Wednesday, May 16

VOGUE and Underweight Models: Spring Summer 2012

Over the past week there has been a lot of chatter about Vogue banning underaged models and girls that have eating disorders. I think its a great initiative, but to be perfectly honest, it sounds like another round of lip service and will quickly be forgotten as fast as last season's trends. I hope I am proven wrong.

I worked as a model in the late 80's early 90's in New York Paris and Milan. I remember an episode of 20/20 with Barbara Walters in 1991 interviewing the feminist writer Naomi Wolf ,who had just wrote a book called 'The Beauty Myth'. Ms Wolf was going on saying that "100,000 plus women die of anorexia every year, because of images they see in magazines".

What did she use as an example of the images that cause this epidemic of anorexia?

A picture of ME!

Boy was I floored.  How could she say such a thing? She had never met me and didn't know me personally??? First of all, I was and am NOT anorexic. I was beyond shocked and mad at Naomi Wolf for saying that I was 'probably anorexic and probably not menstruating', and for using my picture to illustrate what was causing anorexia in teenagers. Her remarks were hurtful and they offended me. Couldn't have been further from the truth.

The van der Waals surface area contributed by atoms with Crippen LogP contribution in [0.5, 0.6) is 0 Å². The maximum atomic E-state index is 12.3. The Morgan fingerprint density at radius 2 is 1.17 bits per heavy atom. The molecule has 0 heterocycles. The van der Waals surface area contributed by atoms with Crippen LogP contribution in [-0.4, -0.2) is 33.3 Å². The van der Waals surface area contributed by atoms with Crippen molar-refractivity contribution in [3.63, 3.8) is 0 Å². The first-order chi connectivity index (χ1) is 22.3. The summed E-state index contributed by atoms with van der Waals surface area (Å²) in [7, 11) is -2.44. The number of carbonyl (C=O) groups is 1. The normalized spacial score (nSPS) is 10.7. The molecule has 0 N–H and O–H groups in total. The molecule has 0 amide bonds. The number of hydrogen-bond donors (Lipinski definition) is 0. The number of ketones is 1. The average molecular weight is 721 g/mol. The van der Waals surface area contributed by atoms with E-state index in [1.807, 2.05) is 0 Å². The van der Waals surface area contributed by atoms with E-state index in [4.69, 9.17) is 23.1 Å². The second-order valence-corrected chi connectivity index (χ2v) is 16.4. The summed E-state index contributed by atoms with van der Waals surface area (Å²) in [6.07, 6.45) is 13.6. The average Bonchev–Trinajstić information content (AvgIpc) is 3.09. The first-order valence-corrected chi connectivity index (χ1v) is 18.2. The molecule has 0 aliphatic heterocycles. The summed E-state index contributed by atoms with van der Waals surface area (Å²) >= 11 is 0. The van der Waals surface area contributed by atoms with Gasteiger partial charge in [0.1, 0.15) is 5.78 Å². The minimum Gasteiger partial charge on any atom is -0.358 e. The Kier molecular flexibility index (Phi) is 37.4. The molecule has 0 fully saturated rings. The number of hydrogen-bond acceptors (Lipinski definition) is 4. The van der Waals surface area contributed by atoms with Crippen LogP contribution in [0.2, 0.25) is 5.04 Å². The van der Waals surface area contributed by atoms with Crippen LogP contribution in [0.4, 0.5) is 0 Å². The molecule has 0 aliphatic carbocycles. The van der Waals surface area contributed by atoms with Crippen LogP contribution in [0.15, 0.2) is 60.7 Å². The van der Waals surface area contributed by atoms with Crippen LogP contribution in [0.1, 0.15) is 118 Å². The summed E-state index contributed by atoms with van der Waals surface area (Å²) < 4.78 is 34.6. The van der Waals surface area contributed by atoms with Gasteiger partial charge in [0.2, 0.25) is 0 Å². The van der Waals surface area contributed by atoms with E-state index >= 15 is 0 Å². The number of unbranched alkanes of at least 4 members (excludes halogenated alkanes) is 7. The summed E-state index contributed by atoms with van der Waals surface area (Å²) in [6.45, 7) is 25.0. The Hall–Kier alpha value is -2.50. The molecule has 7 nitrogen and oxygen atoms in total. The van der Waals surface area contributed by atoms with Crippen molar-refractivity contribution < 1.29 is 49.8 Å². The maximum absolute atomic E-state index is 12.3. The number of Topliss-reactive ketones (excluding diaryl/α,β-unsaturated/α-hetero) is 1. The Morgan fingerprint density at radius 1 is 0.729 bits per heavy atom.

Luckily, they interviewed Helen Gurley Brown, (the famed editor in chief of Cosmopolitan magazine back in the day when they had those amazingly sexy cover photos shot by Francesco Scavullo). She said that  models eat like race horses to be able to keep up with their workload and travelling. At least the grand dame of the magazine world was defending me and my fellow models.

For those of you that remember the early 90's in fashion, the look was total Glamazon. The models were a lot curvier and healthier looking than the girls are today. The models that I see in the magazines nowadays are truly retouched within an inch of their lives. We can thank the addiction to Photoshop for that.

I think that to be true to all, the use of Photoshop should be restricted to just touching up ever so slightly, not to reconstruct and misconstrue someones natural body shape. I believe that if Vogue began to limit the use of Photoshop in its editorials, this would also be a step in the right direction. Its needs to be part of their mandate as well. It would also separate the real photographers from the chaff. But thats a whole other blog post.

Banning underage models is to be applauded. Banning models that have eating disorders is also a good initiative, but I can't see how Vogue is going to discern who is naturally slim (ie. Gisele) and who has an eating disorder.

Give us back the fantasy and the beauty of the fashion photo. Fashion is a fantasy, yet it still needs to root itself somewhat in reality.

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